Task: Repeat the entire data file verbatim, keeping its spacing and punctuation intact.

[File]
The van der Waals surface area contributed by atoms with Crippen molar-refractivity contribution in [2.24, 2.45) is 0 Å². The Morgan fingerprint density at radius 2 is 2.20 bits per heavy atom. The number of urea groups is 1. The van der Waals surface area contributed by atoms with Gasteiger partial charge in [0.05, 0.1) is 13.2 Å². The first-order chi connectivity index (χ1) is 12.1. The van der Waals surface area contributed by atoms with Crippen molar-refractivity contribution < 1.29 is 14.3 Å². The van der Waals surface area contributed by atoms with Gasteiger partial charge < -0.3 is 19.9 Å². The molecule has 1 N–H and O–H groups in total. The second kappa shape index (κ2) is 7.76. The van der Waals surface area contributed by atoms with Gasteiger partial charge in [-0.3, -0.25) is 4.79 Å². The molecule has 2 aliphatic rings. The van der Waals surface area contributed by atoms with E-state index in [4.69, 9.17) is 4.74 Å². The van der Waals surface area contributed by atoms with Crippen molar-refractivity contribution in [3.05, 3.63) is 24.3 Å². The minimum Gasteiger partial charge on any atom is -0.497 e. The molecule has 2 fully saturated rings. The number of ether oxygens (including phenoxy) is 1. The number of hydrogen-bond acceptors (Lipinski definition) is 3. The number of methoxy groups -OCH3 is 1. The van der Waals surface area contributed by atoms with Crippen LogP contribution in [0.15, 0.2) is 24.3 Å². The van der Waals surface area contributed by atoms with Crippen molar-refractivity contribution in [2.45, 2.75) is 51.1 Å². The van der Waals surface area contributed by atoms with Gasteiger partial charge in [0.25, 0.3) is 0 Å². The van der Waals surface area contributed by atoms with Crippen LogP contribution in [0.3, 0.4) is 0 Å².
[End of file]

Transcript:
The van der Waals surface area contributed by atoms with Crippen molar-refractivity contribution in [2.24, 2.45) is 0 Å². The Morgan fingerprint density at radius 2 is 2.20 bits per heavy atom. The number of urea groups is 1. The van der Waals surface area contributed by atoms with Gasteiger partial charge in [0.05, 0.1) is 13.2 Å². The first-order chi connectivity index (χ1) is 12.1. The van der Waals surface area contributed by atoms with Crippen molar-refractivity contribution < 1.29 is 14.3 Å². The van der Waals surface area contributed by atoms with Gasteiger partial charge < -0.3 is 19.9 Å². The molecule has 1 N–H and O–H groups in total. The second kappa shape index (κ2) is 7.76. The van der Waals surface area contributed by atoms with Gasteiger partial charge in [-0.3, -0.25) is 4.79 Å². The molecule has 2 aliphatic rings. The van der Waals surface area contributed by atoms with E-state index in [4.69, 9.17) is 4.74 Å². The van der Waals surface area contributed by atoms with Crippen molar-refractivity contribution in [3.05, 3.63) is 24.3 Å². The minimum Gasteiger partial charge on any atom is -0.497 e. The molecule has 2 fully saturated rings. The number of ether oxygens (including phenoxy) is 1. The number of hydrogen-bond acceptors (Lipinski definition) is 3. The number of methoxy groups -OCH3 is 1. The van der Waals surface area contributed by atoms with Crippen LogP contribution in [0.15, 0.2) is 24.3 Å². The van der Waals surface area contributed by atoms with Crippen molar-refractivity contribution in [2.45, 2.75) is 51.1 Å². The van der Waals surface area contributed by atoms with Gasteiger partial charge in [0.25, 0.3) is 0 Å². The van der Waals surface area contributed by atoms with Crippen LogP contribution in [0.3, 0.4) is 0 Å².